Arley Camp Coach

From SVR Wiki
Jump to: navigation, search
Camp Coach at Arley
The Speight family with the Camp Coach

For one year only, in 1938, the GWRGreat Western Railway had a Camp Coach at Arley. The Speight family holidayed there in Easter 1938[note 1] and took a number of photographs of the area, as recounted in "Arley, a glimpse of the past" by Barrie Geens.[1]

The Camp Coach at Arley

The coach was not connected to mains supplies, water was from a tap at the station, lighting was by paraffin lamps, cooking was by oil stove and waste water was emptied down the station toilet, for which the occupants of the coach were issued with a key.

The 'Type "A" coach' cost £3 per week to hire and a minimum of four monthly return rail tickets had to be purchased. Examples of fares for such tickets included 4/9 from Birmingham Snow Hill, 3/8 from Worcester and 22/10 from London Paddington.[2] A similar camp coach was also situated at Hampton Loade in 1938.[3]

The GWRGreat Western Railway 1938 booklet "GWRGreat Western Railway Camp Coaches for Happy Holidays" included the following description of Arley:

"The approach to Arley is very picturesque - whether through the countryside of rich pasturelands and charming woods, or by the broad slow-moving Severn. Arley has the rare beauty and peace of a village 'off the beaten track' and is one of the most delightful holiday resorts in the Midlands. There are many charming walks in the surrounding countryside, and towns and villages of historic interest are within easy reach, whilst the Severn ensures the pleasures of bathing, boating and fishing. A good service of trains is available to Bewdley and Bridgnorth which are approximately 4 and 9 miles distant respectively."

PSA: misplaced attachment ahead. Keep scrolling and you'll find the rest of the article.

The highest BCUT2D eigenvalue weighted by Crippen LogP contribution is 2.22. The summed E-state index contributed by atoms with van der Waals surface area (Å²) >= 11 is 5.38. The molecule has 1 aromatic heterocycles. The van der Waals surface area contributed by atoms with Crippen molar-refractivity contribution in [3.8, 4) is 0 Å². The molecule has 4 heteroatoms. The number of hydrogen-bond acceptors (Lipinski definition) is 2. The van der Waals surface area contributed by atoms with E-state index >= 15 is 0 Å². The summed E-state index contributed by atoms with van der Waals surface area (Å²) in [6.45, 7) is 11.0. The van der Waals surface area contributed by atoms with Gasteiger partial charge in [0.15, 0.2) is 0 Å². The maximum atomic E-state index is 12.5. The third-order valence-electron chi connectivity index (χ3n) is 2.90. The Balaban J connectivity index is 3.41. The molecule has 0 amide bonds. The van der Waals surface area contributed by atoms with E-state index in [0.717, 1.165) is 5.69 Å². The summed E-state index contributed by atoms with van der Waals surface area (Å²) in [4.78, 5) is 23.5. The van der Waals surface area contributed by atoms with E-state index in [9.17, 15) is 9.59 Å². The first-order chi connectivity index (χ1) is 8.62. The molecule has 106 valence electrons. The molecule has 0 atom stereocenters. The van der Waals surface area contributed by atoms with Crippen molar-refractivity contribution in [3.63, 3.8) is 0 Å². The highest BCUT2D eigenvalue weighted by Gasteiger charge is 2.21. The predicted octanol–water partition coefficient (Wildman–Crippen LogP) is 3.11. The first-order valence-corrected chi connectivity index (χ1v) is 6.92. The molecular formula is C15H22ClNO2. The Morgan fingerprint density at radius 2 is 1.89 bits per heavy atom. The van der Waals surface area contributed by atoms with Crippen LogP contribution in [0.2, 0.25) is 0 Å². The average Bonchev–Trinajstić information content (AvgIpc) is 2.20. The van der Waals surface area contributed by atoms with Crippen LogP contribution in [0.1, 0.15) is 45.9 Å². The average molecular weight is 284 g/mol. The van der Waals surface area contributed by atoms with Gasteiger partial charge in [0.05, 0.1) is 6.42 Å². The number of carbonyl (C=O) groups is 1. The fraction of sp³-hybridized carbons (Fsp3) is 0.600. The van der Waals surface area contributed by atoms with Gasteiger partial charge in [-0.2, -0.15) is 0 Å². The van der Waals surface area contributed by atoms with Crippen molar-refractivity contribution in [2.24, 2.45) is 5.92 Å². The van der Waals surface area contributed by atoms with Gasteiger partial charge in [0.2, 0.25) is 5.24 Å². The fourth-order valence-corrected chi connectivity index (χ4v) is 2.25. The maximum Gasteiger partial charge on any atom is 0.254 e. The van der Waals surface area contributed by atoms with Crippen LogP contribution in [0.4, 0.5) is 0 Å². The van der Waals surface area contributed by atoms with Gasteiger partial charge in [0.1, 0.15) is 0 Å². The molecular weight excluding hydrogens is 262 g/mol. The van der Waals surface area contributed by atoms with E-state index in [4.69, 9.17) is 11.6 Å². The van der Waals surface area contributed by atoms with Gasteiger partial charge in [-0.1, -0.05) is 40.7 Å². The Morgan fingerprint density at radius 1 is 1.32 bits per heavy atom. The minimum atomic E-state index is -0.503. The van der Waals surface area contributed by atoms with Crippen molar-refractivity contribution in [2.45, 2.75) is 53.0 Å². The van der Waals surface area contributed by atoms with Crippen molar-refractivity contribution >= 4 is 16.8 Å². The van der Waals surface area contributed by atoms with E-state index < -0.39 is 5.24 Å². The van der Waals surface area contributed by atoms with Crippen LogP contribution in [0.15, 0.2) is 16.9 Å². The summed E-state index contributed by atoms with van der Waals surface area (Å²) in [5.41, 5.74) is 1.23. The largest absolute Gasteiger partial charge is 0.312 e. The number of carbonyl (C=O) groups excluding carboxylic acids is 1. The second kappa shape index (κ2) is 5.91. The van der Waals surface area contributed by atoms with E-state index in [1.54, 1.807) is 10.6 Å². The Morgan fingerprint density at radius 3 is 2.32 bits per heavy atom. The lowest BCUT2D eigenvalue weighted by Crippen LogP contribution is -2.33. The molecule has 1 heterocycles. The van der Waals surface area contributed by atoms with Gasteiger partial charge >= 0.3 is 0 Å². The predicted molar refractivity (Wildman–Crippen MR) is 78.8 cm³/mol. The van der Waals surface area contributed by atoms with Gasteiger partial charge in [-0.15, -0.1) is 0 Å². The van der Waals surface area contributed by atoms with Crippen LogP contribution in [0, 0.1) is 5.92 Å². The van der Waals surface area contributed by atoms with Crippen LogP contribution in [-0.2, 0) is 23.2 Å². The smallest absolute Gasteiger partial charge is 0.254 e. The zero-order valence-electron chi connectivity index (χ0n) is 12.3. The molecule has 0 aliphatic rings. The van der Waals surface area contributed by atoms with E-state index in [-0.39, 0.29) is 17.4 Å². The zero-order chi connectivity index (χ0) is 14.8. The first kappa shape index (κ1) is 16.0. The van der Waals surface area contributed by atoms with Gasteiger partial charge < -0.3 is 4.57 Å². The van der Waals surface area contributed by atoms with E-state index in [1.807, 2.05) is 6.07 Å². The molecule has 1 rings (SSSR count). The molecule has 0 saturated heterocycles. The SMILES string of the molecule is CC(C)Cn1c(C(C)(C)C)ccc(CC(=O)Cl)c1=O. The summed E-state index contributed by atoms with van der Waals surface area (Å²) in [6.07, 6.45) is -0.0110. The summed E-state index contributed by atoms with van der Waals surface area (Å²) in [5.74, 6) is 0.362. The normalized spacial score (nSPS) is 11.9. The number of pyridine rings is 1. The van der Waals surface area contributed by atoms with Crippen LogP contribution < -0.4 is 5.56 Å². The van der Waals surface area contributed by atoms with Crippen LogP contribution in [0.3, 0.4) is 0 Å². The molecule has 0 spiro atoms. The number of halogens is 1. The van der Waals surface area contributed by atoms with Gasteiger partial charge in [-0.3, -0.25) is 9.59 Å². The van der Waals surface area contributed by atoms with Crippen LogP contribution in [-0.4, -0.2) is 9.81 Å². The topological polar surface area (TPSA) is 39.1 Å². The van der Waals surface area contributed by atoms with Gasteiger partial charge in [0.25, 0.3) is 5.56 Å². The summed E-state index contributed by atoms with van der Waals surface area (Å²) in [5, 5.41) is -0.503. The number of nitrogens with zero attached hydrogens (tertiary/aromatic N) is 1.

Camping coach 9947

The coach at Arley dated from the era of William DeanWilliam Dean, Chief Locomotive Engineer of the Great Western Railway 1877-1902 and was a 4-wheeled short vehicle, being just 31ft long. It began life as a three-compartment brake third, built at Swindon at a cost of £428 as part of Lot 978 to Diagram T36 and entering service in August 1901 as number 949. In March 1932 it was modified to diagram T37 without a guard's ducket.[2]

949 was condemned from passenger service in December 1937 and renumbered to 9947 when converted to a Camping Coach in early 1938,[2] one of around 15 similar vehicles converted at that time.[4] The conversion to a "Type 'A' Camping Coach" resulted in an internal layout consisting of a bedroom at each end, one with two berths and one with four berths. At the centre of the coach was a living area with a table seating six, and a small kitchen with a stove/oven and sink.

9947 entered traffic on 9 April 1938 and arrived at Arley on 17 April.[2]

The coach arrived at Arley on 17 April 1938. The official GWRGreat Western Railway camp coach lists for 1934-39 inclusive suggest it was only present for one year; thereafter the onset of the Second World War brought an end to the use of camping coaches at Arley and Hampton Loade. 9947 was painted red-brown in May 1945 and was recorded as lifted in 1950. However, it continued in use with BRBritish Rail or British Railways(W) as number W9947W, being used in the South Wales re-signalling train at Newport, Cardiff and Port Talbot until finally being condemned in 1966[2].

See also


  1. Easter Sunday 1938 fell on the 17 April, the date on which the coach arrived at Arley, suggesting the Speight Family may have been the first occupants.


  1. Geens (2010)
  2. 2.0 2.1 2.2 2.3 2.4 Geens (1985) pp. 20-21.
  3. Marshall (1989) p. 101.
  4. Great Western Railway Dean Era Coaches (Retrieved 3 January 2019)